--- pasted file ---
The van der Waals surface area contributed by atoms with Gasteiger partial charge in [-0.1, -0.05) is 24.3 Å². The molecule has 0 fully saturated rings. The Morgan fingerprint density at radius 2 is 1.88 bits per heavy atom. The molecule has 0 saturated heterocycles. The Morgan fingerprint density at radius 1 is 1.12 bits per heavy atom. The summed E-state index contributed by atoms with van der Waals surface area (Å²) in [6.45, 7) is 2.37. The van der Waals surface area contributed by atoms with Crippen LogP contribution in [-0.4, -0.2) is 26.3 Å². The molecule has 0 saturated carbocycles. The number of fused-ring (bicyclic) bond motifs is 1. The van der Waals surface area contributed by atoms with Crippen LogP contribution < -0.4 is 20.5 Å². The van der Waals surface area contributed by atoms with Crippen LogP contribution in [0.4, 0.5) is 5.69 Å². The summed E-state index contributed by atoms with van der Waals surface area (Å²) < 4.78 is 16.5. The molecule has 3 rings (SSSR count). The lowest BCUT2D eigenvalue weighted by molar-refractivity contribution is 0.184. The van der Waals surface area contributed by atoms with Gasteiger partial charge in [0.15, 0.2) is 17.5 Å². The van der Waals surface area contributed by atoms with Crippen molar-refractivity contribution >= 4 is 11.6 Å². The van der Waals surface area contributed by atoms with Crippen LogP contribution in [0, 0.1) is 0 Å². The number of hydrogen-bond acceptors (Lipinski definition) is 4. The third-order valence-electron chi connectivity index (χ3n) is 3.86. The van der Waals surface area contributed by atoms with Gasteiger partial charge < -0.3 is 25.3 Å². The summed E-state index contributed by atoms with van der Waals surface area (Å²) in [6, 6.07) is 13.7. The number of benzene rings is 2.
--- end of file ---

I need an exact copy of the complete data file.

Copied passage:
The van der Waals surface area contributed by atoms with Gasteiger partial charge in [-0.1, -0.05) is 24.3 Å². The molecule has 0 fully saturated rings. The Morgan fingerprint density at radius 2 is 1.88 bits per heavy atom. The molecule has 0 saturated heterocycles. The Morgan fingerprint density at radius 1 is 1.12 bits per heavy atom. The summed E-state index contributed by atoms with van der Waals surface area (Å²) in [6.45, 7) is 2.37. The van der Waals surface area contributed by atoms with Crippen LogP contribution in [-0.4, -0.2) is 26.3 Å². The molecule has 0 saturated carbocycles. The number of fused-ring (bicyclic) bond motifs is 1. The van der Waals surface area contributed by atoms with Crippen LogP contribution < -0.4 is 20.5 Å². The van der Waals surface area contributed by atoms with Crippen LogP contribution in [0.4, 0.5) is 5.69 Å². The summed E-state index contributed by atoms with van der Waals surface area (Å²) < 4.78 is 16.5. The molecule has 3 rings (SSSR count). The lowest BCUT2D eigenvalue weighted by molar-refractivity contribution is 0.184. The van der Waals surface area contributed by atoms with Gasteiger partial charge in [0.15, 0.2) is 17.5 Å². The van der Waals surface area contributed by atoms with Crippen molar-refractivity contribution >= 4 is 11.6 Å². The van der Waals surface area contributed by atoms with Crippen LogP contribution in [0, 0.1) is 0 Å². The number of hydrogen-bond acceptors (Lipinski definition) is 4. The third-order valence-electron chi connectivity index (χ3n) is 3.86. The van der Waals surface area contributed by atoms with Gasteiger partial charge < -0.3 is 25.3 Å². The summed E-state index contributed by atoms with van der Waals surface area (Å²) in [6, 6.07) is 13.7. The number of benzene rings is 2.